I don’t agree. I think “the market” has done a lousy job of allocating resources and risk in maintaining its stability, and that when it fails or engages in practices that lead to failure, then regulation by government is essential to restore stability to the market (see the Great Depression and recent government bailout of big and insolvent Wall Street banks which, contrary to their assurances, did not allocate risk and resources appropriately and almost brought the world to economic ruin). This government they so detest very generously bailed out not only the banks but their insurers and shareholders as well.  Government “interference” is not interference at all but rather a public effort made to benefit all actors in our economy in re allocation of risk and resources in a market sensitive to such dangerous practices as reckless investments like those made by the big banks that brought the world to the brink of depression while Bush’s regulators slept. The big banks should be thanking government for its “interference,” not putting down government for regulating the banks’ excesses.

In any event, the libertarian view of “free market capitalism” is not the one you and I experience in the real world, where markets do not produce the “right” price. Thus, for example, markets do not produce the right price in buying and selling of carbon. The price of carbon-based energy is “correct” as a reflection of what consumers will pay and what producers can supply, but only if you leave out the fact that carbon is destroying a livable planet. Where is that factored into costs of such transactions? It isn’t, and Mr. Kutter notes that markets are not competent to price this problem and that only governments can do it. (He is right; you don’t invite foxes into the henhouse to count the chickens; you rather invite impartial referees to assess such costs into the buy-sell carbon agreements, referees who represent vital public interests such as breathable air beyond mere buy-sell understandings between consumer and producer in an open economy). Exclusion of referees (aka regulators) from such processes as favored by climate deniers and corporate America is an invitation to catastrophe, and for what, corporate profit? The “freedom” to pursue profit trumps even survival? What are we thinking? Or are we thinking at all?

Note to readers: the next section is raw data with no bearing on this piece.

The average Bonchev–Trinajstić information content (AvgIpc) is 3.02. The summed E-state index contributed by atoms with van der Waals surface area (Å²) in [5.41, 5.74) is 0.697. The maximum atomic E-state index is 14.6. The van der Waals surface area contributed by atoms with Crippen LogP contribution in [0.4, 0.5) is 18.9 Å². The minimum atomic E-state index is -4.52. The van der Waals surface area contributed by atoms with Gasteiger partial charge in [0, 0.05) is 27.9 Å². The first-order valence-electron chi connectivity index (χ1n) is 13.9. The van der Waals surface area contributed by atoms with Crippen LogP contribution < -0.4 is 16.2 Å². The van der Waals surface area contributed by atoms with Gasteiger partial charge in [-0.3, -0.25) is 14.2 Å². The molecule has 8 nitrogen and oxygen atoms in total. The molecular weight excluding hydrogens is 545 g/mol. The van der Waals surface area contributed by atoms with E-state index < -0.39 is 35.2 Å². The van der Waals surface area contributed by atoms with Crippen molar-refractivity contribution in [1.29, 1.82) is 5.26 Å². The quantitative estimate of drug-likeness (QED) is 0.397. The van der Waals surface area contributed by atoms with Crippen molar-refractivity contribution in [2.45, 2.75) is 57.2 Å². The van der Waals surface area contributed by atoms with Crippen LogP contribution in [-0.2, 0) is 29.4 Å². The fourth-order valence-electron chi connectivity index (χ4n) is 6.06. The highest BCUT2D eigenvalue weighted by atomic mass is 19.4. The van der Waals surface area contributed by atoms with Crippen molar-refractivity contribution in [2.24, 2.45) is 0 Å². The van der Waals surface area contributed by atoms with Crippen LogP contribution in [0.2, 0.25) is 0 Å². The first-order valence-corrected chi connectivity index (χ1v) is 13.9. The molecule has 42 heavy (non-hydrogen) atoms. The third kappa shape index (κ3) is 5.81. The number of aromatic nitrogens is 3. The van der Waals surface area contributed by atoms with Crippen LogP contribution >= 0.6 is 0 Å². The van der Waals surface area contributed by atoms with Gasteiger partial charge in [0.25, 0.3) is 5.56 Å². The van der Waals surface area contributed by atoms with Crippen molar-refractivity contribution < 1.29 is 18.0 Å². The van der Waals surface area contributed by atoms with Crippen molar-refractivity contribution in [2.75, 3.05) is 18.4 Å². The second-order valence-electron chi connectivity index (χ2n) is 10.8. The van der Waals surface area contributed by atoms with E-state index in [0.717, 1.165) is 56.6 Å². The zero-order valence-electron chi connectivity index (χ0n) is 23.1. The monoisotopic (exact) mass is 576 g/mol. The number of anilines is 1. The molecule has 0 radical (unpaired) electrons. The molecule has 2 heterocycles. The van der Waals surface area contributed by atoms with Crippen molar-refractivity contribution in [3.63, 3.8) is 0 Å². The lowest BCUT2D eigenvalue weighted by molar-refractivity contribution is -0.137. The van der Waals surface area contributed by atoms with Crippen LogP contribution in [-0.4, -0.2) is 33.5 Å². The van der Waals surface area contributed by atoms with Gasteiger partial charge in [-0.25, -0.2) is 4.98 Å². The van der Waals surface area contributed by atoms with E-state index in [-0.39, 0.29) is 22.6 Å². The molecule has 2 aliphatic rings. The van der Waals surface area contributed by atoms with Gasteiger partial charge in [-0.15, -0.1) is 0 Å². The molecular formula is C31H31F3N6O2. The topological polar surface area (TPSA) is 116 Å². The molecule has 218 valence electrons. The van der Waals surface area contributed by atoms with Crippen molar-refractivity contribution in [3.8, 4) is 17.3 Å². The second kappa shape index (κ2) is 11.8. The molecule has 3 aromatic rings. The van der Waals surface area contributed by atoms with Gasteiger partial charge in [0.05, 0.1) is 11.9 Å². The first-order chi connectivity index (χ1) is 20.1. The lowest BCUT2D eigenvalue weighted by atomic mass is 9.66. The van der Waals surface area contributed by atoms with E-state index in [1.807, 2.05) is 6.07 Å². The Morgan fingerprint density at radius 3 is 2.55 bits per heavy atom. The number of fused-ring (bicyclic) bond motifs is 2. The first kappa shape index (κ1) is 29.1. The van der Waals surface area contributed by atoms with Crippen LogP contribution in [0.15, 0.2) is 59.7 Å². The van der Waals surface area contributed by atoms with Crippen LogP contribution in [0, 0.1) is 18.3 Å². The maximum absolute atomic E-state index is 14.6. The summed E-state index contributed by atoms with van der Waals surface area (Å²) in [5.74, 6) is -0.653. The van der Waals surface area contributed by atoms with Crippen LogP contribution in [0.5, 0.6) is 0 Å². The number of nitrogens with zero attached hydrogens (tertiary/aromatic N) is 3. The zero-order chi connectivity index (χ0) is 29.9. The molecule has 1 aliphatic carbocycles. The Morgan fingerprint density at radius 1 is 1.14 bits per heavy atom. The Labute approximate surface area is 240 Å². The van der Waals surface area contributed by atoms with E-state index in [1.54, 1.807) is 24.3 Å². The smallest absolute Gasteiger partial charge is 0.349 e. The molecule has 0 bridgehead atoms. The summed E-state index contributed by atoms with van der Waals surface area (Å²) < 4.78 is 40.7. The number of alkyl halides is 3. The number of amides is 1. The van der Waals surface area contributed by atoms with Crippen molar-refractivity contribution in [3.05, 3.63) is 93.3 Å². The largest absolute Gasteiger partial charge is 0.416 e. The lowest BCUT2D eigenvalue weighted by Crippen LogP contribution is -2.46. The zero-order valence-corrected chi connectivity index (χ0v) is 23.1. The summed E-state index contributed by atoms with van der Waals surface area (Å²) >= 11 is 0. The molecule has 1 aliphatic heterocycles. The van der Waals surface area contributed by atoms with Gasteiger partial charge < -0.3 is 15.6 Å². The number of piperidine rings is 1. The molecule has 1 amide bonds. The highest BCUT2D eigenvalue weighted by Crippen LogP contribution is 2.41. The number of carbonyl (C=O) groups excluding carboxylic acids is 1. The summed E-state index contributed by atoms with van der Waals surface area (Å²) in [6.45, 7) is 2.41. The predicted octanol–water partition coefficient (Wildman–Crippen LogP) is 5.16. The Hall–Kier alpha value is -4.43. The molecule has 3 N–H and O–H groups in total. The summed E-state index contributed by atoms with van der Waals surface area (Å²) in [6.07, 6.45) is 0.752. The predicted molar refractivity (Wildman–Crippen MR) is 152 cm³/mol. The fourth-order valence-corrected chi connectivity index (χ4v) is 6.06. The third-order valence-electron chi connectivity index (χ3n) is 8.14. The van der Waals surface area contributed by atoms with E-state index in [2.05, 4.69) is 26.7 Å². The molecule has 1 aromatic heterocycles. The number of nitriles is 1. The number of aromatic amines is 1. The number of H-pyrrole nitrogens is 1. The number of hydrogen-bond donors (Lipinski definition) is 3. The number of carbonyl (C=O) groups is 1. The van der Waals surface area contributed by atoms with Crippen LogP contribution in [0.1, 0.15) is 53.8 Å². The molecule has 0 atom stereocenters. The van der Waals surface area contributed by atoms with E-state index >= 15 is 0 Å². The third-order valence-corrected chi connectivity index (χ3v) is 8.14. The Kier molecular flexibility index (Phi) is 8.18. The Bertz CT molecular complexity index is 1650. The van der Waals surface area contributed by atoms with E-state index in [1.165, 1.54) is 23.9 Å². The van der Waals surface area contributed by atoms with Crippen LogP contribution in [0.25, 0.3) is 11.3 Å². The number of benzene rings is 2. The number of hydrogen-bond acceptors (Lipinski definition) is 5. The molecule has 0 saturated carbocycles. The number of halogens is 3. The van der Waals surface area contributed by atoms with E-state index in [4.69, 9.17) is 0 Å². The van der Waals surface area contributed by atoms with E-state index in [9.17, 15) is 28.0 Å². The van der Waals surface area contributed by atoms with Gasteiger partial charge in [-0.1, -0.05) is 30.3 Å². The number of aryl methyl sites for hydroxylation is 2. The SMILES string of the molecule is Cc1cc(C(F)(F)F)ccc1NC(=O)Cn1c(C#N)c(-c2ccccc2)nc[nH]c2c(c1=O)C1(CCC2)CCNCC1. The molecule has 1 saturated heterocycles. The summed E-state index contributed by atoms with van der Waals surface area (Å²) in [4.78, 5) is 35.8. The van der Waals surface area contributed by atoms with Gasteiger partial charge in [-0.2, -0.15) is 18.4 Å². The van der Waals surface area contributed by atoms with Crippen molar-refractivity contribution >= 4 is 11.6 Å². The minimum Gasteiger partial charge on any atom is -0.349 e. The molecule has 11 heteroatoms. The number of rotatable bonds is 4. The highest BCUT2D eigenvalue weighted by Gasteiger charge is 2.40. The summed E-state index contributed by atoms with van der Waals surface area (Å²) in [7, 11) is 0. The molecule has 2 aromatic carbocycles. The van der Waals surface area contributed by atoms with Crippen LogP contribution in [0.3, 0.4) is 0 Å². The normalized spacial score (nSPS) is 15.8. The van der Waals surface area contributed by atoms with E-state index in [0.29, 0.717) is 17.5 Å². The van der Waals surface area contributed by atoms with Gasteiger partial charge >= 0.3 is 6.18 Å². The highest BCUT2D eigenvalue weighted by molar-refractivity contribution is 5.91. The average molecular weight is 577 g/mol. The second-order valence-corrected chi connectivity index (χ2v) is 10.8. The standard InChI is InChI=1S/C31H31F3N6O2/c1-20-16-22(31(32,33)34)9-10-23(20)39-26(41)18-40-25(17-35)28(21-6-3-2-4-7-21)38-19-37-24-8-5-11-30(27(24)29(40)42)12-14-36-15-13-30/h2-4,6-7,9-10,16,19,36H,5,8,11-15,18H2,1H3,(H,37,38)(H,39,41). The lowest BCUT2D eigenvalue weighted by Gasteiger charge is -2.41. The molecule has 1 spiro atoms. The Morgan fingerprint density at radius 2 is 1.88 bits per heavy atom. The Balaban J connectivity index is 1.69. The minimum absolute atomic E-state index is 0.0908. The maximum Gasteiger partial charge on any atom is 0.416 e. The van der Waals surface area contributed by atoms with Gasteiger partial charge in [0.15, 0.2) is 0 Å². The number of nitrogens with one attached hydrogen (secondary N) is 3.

Mr. Kuttner writes that the other great catastrophe of our time is the financial collapse in which “supposedly self-regulating markets could not discern that the securities created by financial engineers were toxic and that markets were not competent to adjust prices accordingly.” He notes further that “only government could produce regulations against fraudulent or deceptive financial products, as it did to good effect until the regulatory process became corrupted beginning in the 1970s.” He agrees that deregulation “arguably” created small efficiencies by steering capital to suitable uses – but that  “any such gains were obliterated many times over by the more than $10 TRILLION in GDP lost in the 2008 crash” (aka Bush’s Great Recession). Lack of regulatory oversight nearly did us in, and we are still on the hook for trillions in lost economic production and the forever lost wages, profits and taxes that go with that hook, tax monies lost to the government that we could have used to reduce Bush’s massive debt increases with his credit card wars and tax giveaways to the rich during war time – the latter a first time event in history. Bush preferred debt over responsibility in budgeting, and we still have years to go to pay for his disastrous eight-year reign of borrowing for tax giveaways to the rich and paying for wars. No president before him ever gave away our tax money during wartime. They paid for their wars.

Finally, Mr. Kuttner then proceeds to discuss a third grotesque case of market failure (and the one I most harp about in hundreds of blogs), to wit: the failure of the market in income distribution (which has led to chronic and ongoing wage inequality, perhaps our biggest economic issue on the table today).  Most of what we will see in Part II from his take on this continuing situation I have already treated many times, but it is an area so vital that it needs constant reiteration (and especially from a brilliant analyst like Mr. Kuttner to supplement what amateur economists like me write about), so stay tuned. GERALD  E